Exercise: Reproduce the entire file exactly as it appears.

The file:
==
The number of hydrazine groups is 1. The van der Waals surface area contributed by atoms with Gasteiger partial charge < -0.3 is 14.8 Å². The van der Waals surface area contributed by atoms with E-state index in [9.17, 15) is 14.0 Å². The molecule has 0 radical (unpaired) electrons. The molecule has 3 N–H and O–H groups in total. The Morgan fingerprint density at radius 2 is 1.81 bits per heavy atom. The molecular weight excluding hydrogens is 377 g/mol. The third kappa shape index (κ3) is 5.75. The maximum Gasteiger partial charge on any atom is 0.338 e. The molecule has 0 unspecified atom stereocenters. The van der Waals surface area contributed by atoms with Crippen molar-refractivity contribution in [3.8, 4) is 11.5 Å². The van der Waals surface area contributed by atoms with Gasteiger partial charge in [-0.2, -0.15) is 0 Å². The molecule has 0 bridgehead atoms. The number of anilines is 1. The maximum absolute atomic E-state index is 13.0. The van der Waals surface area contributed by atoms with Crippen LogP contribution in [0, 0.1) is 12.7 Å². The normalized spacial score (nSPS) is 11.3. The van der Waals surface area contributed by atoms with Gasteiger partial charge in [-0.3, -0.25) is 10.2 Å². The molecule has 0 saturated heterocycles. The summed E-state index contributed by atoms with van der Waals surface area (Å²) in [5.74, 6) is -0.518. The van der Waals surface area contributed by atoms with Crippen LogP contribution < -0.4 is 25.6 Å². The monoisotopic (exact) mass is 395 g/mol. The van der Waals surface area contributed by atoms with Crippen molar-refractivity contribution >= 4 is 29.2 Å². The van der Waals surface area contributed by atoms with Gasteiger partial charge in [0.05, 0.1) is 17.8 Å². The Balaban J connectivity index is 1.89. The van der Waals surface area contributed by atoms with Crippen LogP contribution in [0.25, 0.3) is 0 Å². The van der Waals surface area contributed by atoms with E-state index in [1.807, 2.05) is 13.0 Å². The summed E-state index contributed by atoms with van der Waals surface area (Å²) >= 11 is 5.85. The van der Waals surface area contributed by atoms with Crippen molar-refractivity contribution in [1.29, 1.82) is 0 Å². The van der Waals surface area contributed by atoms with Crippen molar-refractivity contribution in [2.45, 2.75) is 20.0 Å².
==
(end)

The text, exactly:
The number of hydrazine groups is 1. The van der Waals surface area contributed by atoms with Gasteiger partial charge < -0.3 is 14.8 Å². The van der Waals surface area contributed by atoms with E-state index in [9.17, 15) is 14.0 Å². The molecule has 0 radical (unpaired) electrons. The molecule has 3 N–H and O–H groups in total. The Morgan fingerprint density at radius 2 is 1.81 bits per heavy atom. The molecular weight excluding hydrogens is 377 g/mol. The third kappa shape index (κ3) is 5.75. The maximum Gasteiger partial charge on any atom is 0.338 e. The molecule has 0 unspecified atom stereocenters. The van der Waals surface area contributed by atoms with Crippen molar-refractivity contribution in [3.8, 4) is 11.5 Å². The van der Waals surface area contributed by atoms with Gasteiger partial charge in [-0.2, -0.15) is 0 Å². The molecule has 0 bridgehead atoms. The number of anilines is 1. The maximum absolute atomic E-state index is 13.0. The van der Waals surface area contributed by atoms with Crippen LogP contribution in [0, 0.1) is 12.7 Å². The normalized spacial score (nSPS) is 11.3. The van der Waals surface area contributed by atoms with Gasteiger partial charge in [-0.3, -0.25) is 10.2 Å². The molecule has 0 saturated heterocycles. The summed E-state index contributed by atoms with van der Waals surface area (Å²) in [5.74, 6) is -0.518. The van der Waals surface area contributed by atoms with Crippen LogP contribution < -0.4 is 25.6 Å². The monoisotopic (exact) mass is 395 g/mol. The van der Waals surface area contributed by atoms with Crippen molar-refractivity contribution >= 4 is 29.2 Å². The van der Waals surface area contributed by atoms with Gasteiger partial charge in [0.05, 0.1) is 17.8 Å². The Balaban J connectivity index is 1.89. The van der Waals surface area contributed by atoms with Crippen LogP contribution in [0.25, 0.3) is 0 Å². The van der Waals surface area contributed by atoms with E-state index in [1.807, 2.05) is 13.0 Å². The summed E-state index contributed by atoms with van der Waals surface area (Å²) >= 11 is 5.85. The van der Waals surface area contributed by atoms with Crippen molar-refractivity contribution in [1.29, 1.82) is 0 Å². The van der Waals surface area contributed by atoms with Crippen molar-refractivity contribution in [2.45, 2.75) is 20.0 Å².